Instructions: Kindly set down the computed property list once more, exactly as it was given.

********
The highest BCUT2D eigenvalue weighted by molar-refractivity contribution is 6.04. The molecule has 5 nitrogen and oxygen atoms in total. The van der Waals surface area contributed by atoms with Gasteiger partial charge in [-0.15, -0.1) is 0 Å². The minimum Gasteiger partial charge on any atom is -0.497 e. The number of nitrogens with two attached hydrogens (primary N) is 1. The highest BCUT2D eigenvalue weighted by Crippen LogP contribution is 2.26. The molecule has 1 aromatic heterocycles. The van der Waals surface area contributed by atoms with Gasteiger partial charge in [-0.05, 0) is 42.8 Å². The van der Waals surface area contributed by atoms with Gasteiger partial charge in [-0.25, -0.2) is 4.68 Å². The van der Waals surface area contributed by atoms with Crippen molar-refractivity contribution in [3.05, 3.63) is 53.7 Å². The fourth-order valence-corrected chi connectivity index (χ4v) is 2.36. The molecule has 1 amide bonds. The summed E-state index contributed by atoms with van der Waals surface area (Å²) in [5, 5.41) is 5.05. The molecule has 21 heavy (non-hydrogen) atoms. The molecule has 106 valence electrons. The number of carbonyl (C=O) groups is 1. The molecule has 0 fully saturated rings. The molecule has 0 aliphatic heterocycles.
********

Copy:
The highest BCUT2D eigenvalue weighted by molar-refractivity contribution is 6.04. The molecule has 5 nitrogen and oxygen atoms in total. The van der Waals surface area contributed by atoms with Gasteiger partial charge in [-0.15, -0.1) is 0 Å². The minimum Gasteiger partial charge on any atom is -0.497 e. The number of nitrogens with two attached hydrogens (primary N) is 1. The highest BCUT2D eigenvalue weighted by Crippen LogP contribution is 2.26. The molecule has 1 aromatic heterocycles. The van der Waals surface area contributed by atoms with Gasteiger partial charge in [-0.05, 0) is 42.8 Å². The van der Waals surface area contributed by atoms with Gasteiger partial charge in [-0.25, -0.2) is 4.68 Å². The van der Waals surface area contributed by atoms with Crippen molar-refractivity contribution in [3.05, 3.63) is 53.7 Å². The fourth-order valence-corrected chi connectivity index (χ4v) is 2.36. The molecule has 1 amide bonds. The summed E-state index contributed by atoms with van der Waals surface area (Å²) in [5, 5.41) is 5.05. The molecule has 21 heavy (non-hydrogen) atoms. The molecule has 106 valence electrons. The number of carbonyl (C=O) groups is 1. The molecule has 0 fully saturated rings. The molecule has 0 aliphatic heterocycles.